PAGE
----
Hoover has converted to a Senior Executive Service appointee, and Aleksandra Czulak, another AD hire at EPA who worked on infrastructure, has left the agency. That leaves the agency with 14 administratively determined positions currently on its roster, according to EPA spokesperson Tim Carroll.

Carroll noted federal law grants the EPA administrator the authority to fill not more than 30 positions in support of the agency’s mission to protect human health and the environment. EPA can convert those positions to other types of appointments, including political ones such as non-career Senior Executive Service and Schedule C.

“The EPA’s chief of staff and the White House liaison are responsible for recruiting and recommending individuals for AD positions, with input from the administrator and consultation with senior leaders and regional administrators,” Carroll said.

Binder said he joined EPA in 1989 as an AD hire and later converted to a political appointee position. Binder was a former assistant to William Reilly at the World Wildlife Fund. When Reilly became EPA administrator, Binder joined him at the agency.

“The White House personnel office didn’t know me from Adam,” said Binder, now a senior fellow at the World Wildlife Fund and Duke University’s Nicholas Institute for Energy, Environment & Sustainability. But he showed his commitment to the administration while he was in an AD position.

“When the time came to convert, it went very smoothly,” Binder said.

EPA veterans and new hires

Longtime officials who left the agency are now back on its payroll, designated as AD hires.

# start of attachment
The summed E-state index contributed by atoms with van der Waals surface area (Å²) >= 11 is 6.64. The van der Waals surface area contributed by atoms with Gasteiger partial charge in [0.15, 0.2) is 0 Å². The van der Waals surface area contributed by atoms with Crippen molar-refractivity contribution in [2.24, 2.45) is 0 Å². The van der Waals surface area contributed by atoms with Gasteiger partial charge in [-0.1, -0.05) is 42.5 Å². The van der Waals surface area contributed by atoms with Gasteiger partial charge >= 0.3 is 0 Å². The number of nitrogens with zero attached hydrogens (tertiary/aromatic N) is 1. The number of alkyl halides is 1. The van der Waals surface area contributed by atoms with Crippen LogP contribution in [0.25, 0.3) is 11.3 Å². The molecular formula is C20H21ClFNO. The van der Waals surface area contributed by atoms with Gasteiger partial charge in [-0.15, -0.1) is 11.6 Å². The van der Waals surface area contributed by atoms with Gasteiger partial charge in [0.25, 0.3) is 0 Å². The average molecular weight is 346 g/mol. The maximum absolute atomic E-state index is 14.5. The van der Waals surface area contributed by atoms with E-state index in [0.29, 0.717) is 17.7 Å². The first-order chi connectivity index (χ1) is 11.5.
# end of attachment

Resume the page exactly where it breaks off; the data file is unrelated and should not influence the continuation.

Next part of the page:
Cynthia Giles, who led EPA’s enforcement office during the Obama administration, returned in April to advise the air office and review draft regulations to ensure they are consistent with Next Generation Compliance principles, according to records.

Anne Heard has come back as a senior adviser for policy and programs in EPA’s solid waste office.

Heard spent about four decades at EPA, including as acting Region 4 administrator. She took an Intergovernmental Personnel Act assignment at Atlanta Metropolitan State College during the Trump administration and then left EPA in 2019 to return to the agency in March as an AD hire.

Other special hires are newcomers to EPA.

Jeffery Hughley, a former Kansas City, Mo. police officer, joined the agency in March in an AD position. He is a senior adviser for community outreach, based in EPA’s Region 7 office.

Bruno Pigott, formerly commissioner of the Indiana Department of Environmental Management, is a deputy assistant administrator in EPA’s water office. Jennie Romer, a well-known plastics ban advocate, is deputy assistant administrator for pollution prevention in the chemicals office.

EPA has broad power to bring on personnel under the hiring authority.

Amendments enacted in 1977 to the Safe Drinking Water Act added the provision to law, saying the EPA administrator could appoint personnel to “not more than thirty scientific, engineering, professional, legal and administrative positions” within EPA “without regard to the civil service laws.”